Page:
To pull off this operation, the Prime BEEF team, made up of Air Force specialties such as plumbers; heating, ventilation and air conditioning technicians; and electricians from different bases, bonded together as a runway maintenance team to time each application.

“This all starts with your teammates. I had an awesome crew who was willing to adapt and show me how to do this job,” said Senior Airman Charles Chambers, of the 577th EPBS, who is deployed from Little Rock AFB, Arkansas. “This has actually helped me grow as a person. With these people being from different places, you have to humble yourself, and I am glad I did. It helped me learn who they were and the traits they had, so that I could learn how to use equipment that I didn’t understand how to operate in the beginning.”

Once the rubber was removed, the 455th ECES applied paint mixed with reflective beads to the faded runway markings. This simple form of maintenance, once accomplished, can reduce the need for repainting by a year or more, and provide pilots with a clear runway picture when coming and going from Bagram Airfield.

To ensure all safety devices are serviceable and ready for use, Staff Sgt. Timothy Shearer and his 455th ECES team performed maintenance on the aircraft arresting cable system. The entire length of both cables, over 300 feet long, was extended and inspected for damage. Once they had trimmed off and replaced the portions in need of service, they had to make sure it was meticulously installed to demanding specifications.

These cables catch the jets in case of an emergency landing, making sure the aircraft lands safely, much like on an aircraft carrier, Shearer said, adding that they have to be the right length or the aircraft will be pulled to the side.

Throughout the transition of Bagram’s missions over the years, two things have remained constant -- airpower and maintenance. Lesley Ellis, the Bagram Airfield manager, has witnessed both of these firsthand during his 13 years in charge of the runway.

“We do about 24,000 missions monthly at Bagram. We do combat sorties and resupply for the units at forward operating bases in the area,” Ellis said. “I believe that we are the number one enduring air base in Afghanistan. We are the prime location for anti-terrorism efforts.”

Engage

Facebook Twitter
RT @AirNatlGuard: "We talk about lining ourselves up with our sister services and joint efforts to make sure we accomplish our mission; the…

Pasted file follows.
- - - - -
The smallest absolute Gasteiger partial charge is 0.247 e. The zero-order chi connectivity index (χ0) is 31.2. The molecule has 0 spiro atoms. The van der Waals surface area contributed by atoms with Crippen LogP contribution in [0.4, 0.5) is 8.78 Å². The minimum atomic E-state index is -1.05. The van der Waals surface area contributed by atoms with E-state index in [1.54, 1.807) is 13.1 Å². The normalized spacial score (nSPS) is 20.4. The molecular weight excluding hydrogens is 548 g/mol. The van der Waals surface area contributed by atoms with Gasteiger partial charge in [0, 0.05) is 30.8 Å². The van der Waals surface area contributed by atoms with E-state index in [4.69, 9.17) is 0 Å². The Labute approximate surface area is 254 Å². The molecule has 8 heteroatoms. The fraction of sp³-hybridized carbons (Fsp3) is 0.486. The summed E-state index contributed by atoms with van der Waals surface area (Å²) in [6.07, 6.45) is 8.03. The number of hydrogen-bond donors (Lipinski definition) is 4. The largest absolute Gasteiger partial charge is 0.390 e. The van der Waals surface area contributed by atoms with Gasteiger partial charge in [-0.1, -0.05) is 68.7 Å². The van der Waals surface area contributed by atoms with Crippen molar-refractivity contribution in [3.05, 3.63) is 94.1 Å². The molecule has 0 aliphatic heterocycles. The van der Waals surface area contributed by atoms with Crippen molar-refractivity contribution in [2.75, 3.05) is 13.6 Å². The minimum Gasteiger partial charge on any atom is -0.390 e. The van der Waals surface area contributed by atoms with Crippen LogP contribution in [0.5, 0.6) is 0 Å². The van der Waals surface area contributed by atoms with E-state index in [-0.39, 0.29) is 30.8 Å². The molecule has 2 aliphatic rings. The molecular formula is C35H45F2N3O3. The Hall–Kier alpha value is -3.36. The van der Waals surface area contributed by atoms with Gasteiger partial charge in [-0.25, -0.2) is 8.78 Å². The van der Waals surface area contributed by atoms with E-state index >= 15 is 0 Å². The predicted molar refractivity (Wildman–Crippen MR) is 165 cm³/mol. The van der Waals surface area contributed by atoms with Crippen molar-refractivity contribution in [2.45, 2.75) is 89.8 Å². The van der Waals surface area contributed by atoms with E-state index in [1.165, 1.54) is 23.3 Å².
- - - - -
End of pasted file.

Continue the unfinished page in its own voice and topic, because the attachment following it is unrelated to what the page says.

RT @AFResearchLab: The year is 1947. The @usairforce officially broke the sound barrier with the Bell X-1 aircraft. This incredible feat w…
RT @theF35JPO: Congratulations to the @AusAirForce for completing their #F35 training mission at @LukeAFB! 🇦🇺 ⚡ Learn more 🔗 https://t.co/2…
RT @CENTCOM: A French Rafale conducts nighttime air refueling with a U.S. Air Force KC-10 Extender assigned to the 380th Air Expeditionary…
RT @DeptofDefense: Jumping from a plane becomes a big step toward friendship. 301 soldiers and airmen from @USArmyReserve, @usairforce, and…
Explosive Disposal Ordnance (EOD) Airmen are often assigned to some of the most dangerous missions and perform tact… https://t.co/xYc9Ip5psn
Start this year by supporting your #Airmen in their pursuit of #resiliency. Learn about common triggers of invisibl… https://t.co/6gJSfJKvcK
RT @OHNationalGuard: The @180thFW hosted members of the Nigerian Air Force recently Officers visited the 180FW in search of #bestpractice
RT @HiAirGuard: Airmen from 154th Security Forces Squadron became first responders during a Chemical, Biological, Radiological and Nuclear…
RT @US_SOCEUR: U.S. #airmen assigned to the 352d Special Operations Wing perform maintenance on a CV-22B #Osprey aircraft in Szolnok, #Hung
RT @HQ_AFMC: The @AFResearchLab s X-60A program achieved a key developmental #milestone with the completion of integrated vehicle propulsio…
RT @DeptofDefense: If you want to get there as fast as possible, don’t stop for gas. ⛽ That’s why the @usairforce relies on airmen like Tec…
RT @DeptofDefense: Press ▶️ to learn more about @USAFCENT, the command that provides air & space warfighting capabilities to help defeat v…
Airmen with the Puerto Rico Air National Guard provide support at the “tent cities” to support Task Force South and… https://t.co/zg2yT0LqpS
Even the most advanced aircraft in history requires extensive maintenance performed by Airmen on the ground to kee… https://t.co/Kpv8JlzYIc
RT @AirMobilityCmd: Throwback Thursday and #TankerThirstThursday are the same game. Throwing it back to last month when a KC-135 Stratotank…
If you thought the C-5M Super Galaxy was cool before, wait until you hear @RichardHammond describe it and its capab… https://t.co/jbYbdyHx5q
Air National Guardsmen from @105AW are on the ground in Puerto Rico with their counterpart, @PRNationalGuard, provi… https://t.co/ZwzhCEpWY4
RT @HAFB: Join us for the Hill Air Force Base 80th Anniversary Celebration from 10 a.m.-3 p.m. Jan. 18 at the Hill Aerospace Museum! A nu…
Ranges are crucial to the training and readiness of our warfighters. Get an inside look at how they prepare to figh… https://t.co/i5CnbpBGAw